Clay Buchholz got roughed up in losing his latest start for the Red Sox. Stop us if that sounds familiar. It has been the same old story for Buchholz in 2014; sub-par start after sub-par start with a trip to the Disabled List mixed in. Unsurprisingly, Buchholz got rocked again on Wednesday against the Angels at Fenway Park, giving up 6 runs, 7 hits and 2 walks in 6 innings of work. It’s not just about performance for Buchholz at this point (or lack thereof), but about how he gives up runs. Buchholz was actually cruising through the first four innings against LAA, until he promptly loaded the bases and walked in a run. We have all been saying the same thing for some time now, but with the focus for the Red Sox becoming evaluating 2015 pieces, Buchholz’s days as a starter for the Red Sox should be numbered.

Needless to say Buchholz has been awful in 2014. The ERA (5.94), the WHIP (1.55), BABIP (.337), and Average Against (.291) are stratospheric, leading to much of Buchholz’s misery on the mound. While the peripheral numbers still suggest that he has been the victim of unfortunate luck (the aforementioned BABIP, 62.9% strand rate) and could be pitching more effectively (4.36 FIP, 4.18 xFIP), it is becoming clear that Buchholz is pitching to his poor surface numbers. Watching a start makes most of Buchholz’s problems pretty apparent. Location has been a serious problem, particularly leaving pitches up in the strikezone. The following two graphs illustrate the vertical location of Buchholz’s “out pitch,” the changeup, in 2014 to illustrate his location issues.

Vertical location of Buchholz's changeup from 4/5/14 to 5/26/14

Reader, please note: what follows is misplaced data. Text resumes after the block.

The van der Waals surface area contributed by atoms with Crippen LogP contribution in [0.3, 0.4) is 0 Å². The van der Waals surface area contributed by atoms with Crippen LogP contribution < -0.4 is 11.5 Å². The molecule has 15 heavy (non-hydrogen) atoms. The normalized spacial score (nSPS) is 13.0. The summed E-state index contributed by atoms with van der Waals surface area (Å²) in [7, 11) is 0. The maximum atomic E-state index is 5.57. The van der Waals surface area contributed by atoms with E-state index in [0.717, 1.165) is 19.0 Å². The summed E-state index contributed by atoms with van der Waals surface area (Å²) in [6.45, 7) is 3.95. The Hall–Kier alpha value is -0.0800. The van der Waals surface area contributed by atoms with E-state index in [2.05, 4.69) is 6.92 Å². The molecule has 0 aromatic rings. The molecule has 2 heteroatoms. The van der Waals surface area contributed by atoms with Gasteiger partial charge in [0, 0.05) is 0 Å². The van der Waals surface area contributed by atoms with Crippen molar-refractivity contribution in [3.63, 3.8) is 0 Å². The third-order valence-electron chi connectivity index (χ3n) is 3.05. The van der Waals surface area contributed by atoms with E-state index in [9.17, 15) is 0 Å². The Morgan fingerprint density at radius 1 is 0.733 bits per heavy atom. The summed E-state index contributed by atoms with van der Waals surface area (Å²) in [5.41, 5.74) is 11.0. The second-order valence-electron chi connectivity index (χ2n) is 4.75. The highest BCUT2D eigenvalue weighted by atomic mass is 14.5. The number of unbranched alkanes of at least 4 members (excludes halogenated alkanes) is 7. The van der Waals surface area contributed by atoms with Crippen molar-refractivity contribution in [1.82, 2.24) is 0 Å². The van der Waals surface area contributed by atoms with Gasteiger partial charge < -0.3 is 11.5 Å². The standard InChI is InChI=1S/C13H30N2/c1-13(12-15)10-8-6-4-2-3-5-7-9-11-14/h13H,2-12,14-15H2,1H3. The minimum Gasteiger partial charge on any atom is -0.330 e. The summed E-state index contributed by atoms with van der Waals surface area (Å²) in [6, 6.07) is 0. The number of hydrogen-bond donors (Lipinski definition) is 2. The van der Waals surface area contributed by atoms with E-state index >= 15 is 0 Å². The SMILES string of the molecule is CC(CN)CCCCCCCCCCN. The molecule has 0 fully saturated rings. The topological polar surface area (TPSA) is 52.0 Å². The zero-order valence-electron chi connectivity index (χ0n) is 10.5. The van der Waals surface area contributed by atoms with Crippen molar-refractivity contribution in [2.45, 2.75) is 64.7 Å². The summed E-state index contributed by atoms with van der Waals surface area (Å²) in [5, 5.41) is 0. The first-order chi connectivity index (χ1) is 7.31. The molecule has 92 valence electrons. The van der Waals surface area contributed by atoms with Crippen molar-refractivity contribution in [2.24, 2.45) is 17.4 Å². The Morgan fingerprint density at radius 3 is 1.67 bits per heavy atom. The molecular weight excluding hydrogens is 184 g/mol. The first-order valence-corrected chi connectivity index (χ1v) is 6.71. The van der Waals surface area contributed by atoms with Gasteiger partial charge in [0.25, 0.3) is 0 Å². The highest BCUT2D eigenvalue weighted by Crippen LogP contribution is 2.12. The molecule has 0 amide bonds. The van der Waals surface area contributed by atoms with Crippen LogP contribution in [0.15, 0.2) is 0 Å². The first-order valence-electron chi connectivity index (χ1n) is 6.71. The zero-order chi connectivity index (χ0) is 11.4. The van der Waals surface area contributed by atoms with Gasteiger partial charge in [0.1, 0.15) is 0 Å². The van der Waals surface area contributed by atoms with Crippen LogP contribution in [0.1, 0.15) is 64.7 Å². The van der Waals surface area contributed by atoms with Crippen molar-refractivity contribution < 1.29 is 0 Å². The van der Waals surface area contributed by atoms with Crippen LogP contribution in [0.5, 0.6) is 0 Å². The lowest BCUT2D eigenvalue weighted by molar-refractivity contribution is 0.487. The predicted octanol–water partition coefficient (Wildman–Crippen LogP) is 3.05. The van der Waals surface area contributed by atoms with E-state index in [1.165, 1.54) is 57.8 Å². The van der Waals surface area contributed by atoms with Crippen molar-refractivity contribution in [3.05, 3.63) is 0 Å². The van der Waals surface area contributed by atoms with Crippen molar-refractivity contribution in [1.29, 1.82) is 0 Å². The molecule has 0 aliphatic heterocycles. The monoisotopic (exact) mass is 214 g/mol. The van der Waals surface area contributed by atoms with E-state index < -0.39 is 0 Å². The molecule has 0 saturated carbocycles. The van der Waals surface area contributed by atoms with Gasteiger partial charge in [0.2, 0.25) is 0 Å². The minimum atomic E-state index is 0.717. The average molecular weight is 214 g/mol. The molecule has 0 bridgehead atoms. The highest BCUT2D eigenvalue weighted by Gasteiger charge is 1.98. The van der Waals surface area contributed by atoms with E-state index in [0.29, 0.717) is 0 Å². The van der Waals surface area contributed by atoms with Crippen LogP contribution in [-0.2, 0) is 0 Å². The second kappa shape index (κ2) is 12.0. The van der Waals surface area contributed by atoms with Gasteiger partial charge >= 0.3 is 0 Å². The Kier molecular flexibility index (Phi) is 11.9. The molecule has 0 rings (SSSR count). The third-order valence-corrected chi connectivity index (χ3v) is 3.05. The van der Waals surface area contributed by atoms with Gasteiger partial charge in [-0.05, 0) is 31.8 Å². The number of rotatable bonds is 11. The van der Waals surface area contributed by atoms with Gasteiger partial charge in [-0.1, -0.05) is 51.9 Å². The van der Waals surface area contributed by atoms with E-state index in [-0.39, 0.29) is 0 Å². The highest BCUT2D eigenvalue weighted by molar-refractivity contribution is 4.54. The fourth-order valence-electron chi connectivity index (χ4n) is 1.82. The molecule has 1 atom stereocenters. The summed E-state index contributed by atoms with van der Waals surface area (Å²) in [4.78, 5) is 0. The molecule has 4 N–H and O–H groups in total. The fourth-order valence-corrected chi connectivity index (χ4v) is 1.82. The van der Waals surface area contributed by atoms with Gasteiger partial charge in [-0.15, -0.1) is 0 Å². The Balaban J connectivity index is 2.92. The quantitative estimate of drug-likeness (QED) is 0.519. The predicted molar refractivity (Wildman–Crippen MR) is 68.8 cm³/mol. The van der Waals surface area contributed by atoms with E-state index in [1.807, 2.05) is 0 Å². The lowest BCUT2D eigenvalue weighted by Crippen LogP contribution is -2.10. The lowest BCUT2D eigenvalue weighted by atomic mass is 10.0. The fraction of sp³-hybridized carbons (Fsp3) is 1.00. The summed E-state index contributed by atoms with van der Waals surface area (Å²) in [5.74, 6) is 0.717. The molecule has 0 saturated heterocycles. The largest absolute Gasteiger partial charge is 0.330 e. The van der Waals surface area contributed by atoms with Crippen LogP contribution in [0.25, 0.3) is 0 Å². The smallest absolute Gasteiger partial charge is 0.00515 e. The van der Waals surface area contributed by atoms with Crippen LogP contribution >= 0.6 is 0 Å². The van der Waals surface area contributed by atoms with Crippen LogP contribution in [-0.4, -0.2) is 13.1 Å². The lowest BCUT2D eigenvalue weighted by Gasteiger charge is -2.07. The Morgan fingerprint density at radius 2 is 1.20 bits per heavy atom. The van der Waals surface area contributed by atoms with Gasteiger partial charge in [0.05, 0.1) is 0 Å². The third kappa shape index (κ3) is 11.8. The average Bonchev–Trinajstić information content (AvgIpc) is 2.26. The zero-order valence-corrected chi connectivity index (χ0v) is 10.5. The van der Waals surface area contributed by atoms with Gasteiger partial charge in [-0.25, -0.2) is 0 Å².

Vertical location of Buchholz's changeup from 6/25/14 to 8/3/14

Another issue Buchholz seems to have is with his own perception. Following his shellacking at the hands of the Angels, Buchholz apparently “felt good with just about every pitch.” This has actually been another recurring theme with Buchholz throughout the course of the year; no matter the outcome, he always seems to “feel good” during every start. The problem is that he has had very little to actually feel good about. These quotes reveal several potential issues with Buchholz. One is that he has no competitive drive, and that he accepts losing and underperforming as long as he “feels good” during his starts. Another is that the Red Sox believe that his ego is so fragile that he needs to be given a silver lining out of every single start, again regardless of outcome. Either scenario is unacceptable from a pitcher that is supposed to be at the top of a rotation. With every seeming denial of reality, Buchholz is looking less like the ace he could potentially be, and more like the back-end starter he currently is.

The Red Sox need to start being honest with their assessment of Buchholz. The team’s stated goal is to use the rest of 2014 to evaluate their pieces for 2015, and they should start sticking to their guns. At this point they have seen all of the numbers, all of the starts, and they now know what they have in Buchholz. There really is no point in having Buchholz continue to take starts away from younger pitchers like Anthony Ranaudo and Matt Barnes who deserve a look in the big leagues. The Red Sox would be better served sending Buchholz to the bullpen, both to try and regain some of his previous form, as well as to open up a rotation spot for a younger pitcher that could help next season. At this point, the excuses are getting tired, and there is no reason to keep sending Buchholz out at the expense of the team’s development.